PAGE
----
Photochemistry of the indoor air pollutant acetone on Degussa P25 TiO 2 studied by chemical ionization mass spectrometry

Catherine M. Schmidt, Avram M. Buchbinder, Eric Weitz, Franz M Geiger*

*Corresponding author for this work

Research output: Contribution to journalArticlepeer-review

35 Scopus citations


We have used chemical ionization mass spectrometry (CIMS) to study the adsorption and photochemistry of several oxygenated organic species adsorbed to Degussa P25 TiO2, an inexpensive catalyst that can be used to mineralize volatile organic compounds. The molecules examined in this work include the common indoor air pollutant acetone and several of its homologs and possible oxidation and condensation products that may be formed during the adsorption and/or photocatalytic degradation of acetone on titanium dioxide catalysts. We report nonreactive uptake coefficients for acetone, formic acid, acetic acid, mesityl oxide, and diacetone alcohol, and results from photochemical studies that quantify, on a per-molecule basis, the room-temperature photocatalytic conversion of the species under investigation to CO2 and related oxidation products. The data presented here imply that catalytic surfaces that enhance formate and acetate production from acetone precursors will facilitate the photocatalytic remediation of acetone in indoor environments, even at room temperature.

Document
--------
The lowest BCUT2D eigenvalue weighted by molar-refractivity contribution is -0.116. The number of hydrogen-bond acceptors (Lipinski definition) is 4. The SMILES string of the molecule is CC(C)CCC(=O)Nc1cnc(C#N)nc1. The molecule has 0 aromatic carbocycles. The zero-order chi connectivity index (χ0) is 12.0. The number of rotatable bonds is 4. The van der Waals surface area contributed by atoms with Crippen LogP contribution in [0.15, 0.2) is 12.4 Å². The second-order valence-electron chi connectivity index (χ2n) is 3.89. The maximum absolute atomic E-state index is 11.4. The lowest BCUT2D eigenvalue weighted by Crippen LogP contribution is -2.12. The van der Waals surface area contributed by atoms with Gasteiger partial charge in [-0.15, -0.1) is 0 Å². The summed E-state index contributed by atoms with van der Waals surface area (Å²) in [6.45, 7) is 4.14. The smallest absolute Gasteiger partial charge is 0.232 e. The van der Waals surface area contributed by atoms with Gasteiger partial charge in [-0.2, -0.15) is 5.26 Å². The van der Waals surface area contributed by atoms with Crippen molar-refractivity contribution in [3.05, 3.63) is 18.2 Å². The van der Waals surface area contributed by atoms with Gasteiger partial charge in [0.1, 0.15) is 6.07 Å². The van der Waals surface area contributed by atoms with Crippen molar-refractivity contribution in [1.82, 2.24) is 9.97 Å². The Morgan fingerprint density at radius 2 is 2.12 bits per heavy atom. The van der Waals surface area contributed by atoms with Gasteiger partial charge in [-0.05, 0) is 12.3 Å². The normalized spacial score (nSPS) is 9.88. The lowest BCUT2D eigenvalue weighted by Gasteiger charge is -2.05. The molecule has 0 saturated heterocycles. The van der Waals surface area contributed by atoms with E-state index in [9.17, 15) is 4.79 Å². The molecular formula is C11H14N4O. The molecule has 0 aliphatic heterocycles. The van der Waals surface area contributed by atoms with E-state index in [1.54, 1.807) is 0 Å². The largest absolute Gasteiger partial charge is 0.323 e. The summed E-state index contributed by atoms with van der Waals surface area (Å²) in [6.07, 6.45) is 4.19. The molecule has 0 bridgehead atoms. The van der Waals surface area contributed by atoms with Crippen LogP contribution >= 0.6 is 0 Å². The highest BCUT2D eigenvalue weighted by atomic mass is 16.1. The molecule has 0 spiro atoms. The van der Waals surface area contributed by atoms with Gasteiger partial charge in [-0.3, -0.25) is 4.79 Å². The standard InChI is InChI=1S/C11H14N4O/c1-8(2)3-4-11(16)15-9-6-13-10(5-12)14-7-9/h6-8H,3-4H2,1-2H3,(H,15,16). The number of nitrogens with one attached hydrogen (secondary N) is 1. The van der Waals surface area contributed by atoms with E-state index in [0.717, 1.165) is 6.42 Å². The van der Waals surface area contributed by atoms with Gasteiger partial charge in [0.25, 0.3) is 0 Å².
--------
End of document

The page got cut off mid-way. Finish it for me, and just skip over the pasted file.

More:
Original languageEnglish (US)
Pages (from-to)13023-13031
Number of pages9
JournalJournal of Physical Chemistry A
Issue number50
StatePublished - Dec 20 2007

ASJC Scopus subject areas

  • Physical and Theoretical Chemistry

Fingerprint Dive into the research topics of 'Photochemistry of the indoor air pollutant acetone on Degussa P25 TiO <sub>2</sub> studied by chemical ionization mass spectrometry'. Together they form a unique fingerprint.

Cite this